I am sorry; my speech is subject to a time limit.
Professor Weale commented:
“There is simply no point in the committee offering reasoned positions if they are ignored by council.”
The process has resulted in a legal challenge, which is ongoing, and damaging criticism from the Charity Commission as well:
“It is unclear whether the Council took into account that” the majority of at least 60% required
“would make it almost impossible to achieve” that majority.
In looking at the results of the RCP survey, it is very important to consider the detailed response to the 2019 poll by specialty. It reveals that those whose specialism means that they have a real expertise in the field of death and dying remain overwhelmingly opposed to assisted suicide: 80.9% of those participating in the poll working in palliative medicine were opposed to a change in the law. Some 48.3% working in respiratory medicine were opposed, 44.1% in geriatric medicine, 43.5% in neurology and 43.4% in gastroenterology. Again, those figures tell the story.
I appreciate that the Royal College of General Practitioners and the British Medical Association have said that they will poll their members on this issue, but we do not have any results yet. Both those bodies would be well advised to study the RCP experience and learn from its mistakes. In that regard, they would do well to study an important new paper written by the former chair of the ethics committee, Professor Weale. They would find it very helpful indeed.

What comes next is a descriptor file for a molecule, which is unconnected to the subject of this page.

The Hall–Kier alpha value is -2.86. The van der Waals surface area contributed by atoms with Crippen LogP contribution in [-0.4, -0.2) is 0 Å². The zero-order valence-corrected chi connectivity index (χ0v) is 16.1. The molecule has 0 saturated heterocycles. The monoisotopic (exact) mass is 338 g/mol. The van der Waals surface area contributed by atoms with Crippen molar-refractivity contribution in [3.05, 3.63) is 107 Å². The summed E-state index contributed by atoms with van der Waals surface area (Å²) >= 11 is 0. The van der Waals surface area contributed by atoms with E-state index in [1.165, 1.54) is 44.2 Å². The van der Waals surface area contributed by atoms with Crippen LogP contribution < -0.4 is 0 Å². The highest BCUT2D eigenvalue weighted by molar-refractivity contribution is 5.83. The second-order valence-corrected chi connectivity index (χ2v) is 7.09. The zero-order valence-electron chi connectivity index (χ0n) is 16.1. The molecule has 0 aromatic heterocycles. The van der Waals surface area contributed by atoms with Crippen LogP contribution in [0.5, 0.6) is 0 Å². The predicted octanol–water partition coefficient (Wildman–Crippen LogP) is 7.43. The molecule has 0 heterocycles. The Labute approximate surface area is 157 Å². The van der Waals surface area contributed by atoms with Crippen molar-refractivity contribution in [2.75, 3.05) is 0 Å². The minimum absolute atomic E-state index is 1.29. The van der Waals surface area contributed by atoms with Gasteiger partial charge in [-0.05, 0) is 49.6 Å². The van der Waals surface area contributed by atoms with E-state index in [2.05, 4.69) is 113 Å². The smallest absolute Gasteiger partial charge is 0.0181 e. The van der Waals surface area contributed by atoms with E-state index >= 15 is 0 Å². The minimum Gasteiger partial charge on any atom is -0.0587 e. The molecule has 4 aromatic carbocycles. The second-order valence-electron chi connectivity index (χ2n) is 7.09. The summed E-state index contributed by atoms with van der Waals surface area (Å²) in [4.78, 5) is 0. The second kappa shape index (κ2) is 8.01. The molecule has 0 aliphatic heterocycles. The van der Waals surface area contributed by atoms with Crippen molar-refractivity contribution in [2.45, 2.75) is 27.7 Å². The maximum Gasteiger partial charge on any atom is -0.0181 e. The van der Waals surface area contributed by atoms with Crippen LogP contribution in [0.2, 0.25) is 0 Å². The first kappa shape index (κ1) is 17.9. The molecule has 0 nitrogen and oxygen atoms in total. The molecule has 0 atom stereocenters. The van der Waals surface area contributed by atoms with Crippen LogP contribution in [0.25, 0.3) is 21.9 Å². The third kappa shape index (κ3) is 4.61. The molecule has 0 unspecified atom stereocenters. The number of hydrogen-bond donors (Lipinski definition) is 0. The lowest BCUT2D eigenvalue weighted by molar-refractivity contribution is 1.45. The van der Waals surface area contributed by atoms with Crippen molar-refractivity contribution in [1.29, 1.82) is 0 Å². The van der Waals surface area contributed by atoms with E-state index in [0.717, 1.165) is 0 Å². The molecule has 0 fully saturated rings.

There were questions about the wording of the ComRes poll. In Dr Al Baghal’s executive summary of his review of the poll, he says:
“Overall, we would caution MPs and the public…There are a number of problems noted with this survey.”
Those problems included the fact that the poll is likely to be unrepresentative because of the demographic profile of respondents; the fact that only one side of the argument was presented to respondents in the question wording, using emotive language including terms such as “unbearable suffering”; and the fact that response options for several questions were designed such that they led people to choose a certain answer, even if they did not have a strong opinion, and may have led to respondents tending to select positive options even if that was not their settled opinion.
The basic problem with the proposal to legalise assisted suicide remains unchanged. It costs about £5 to give someone a lethal dose of barbiturates. It costs between £3,000 and £4,000 to keep someone in a hospice for a week. In that context, the right to die for the eloquent and financially well off will become a duty to die for the vulnerable. That is how I and other hon. Members feel, and it is deeply shocking that anyone living in a so-called civilised society should avail themselves of a state-sanctioned means of killing themselves.
In both Oregon and Washington State, 52% of those questioned said that not wanting to become a burden was one of the motivations for their decision. I have no desire to live under a law like that, and no desire therefore to see the legalisation of assisted suicide in the UK. We need a system that supports and helps families so that no one feels they are a burden, and I will push for change on this rather than in the current law.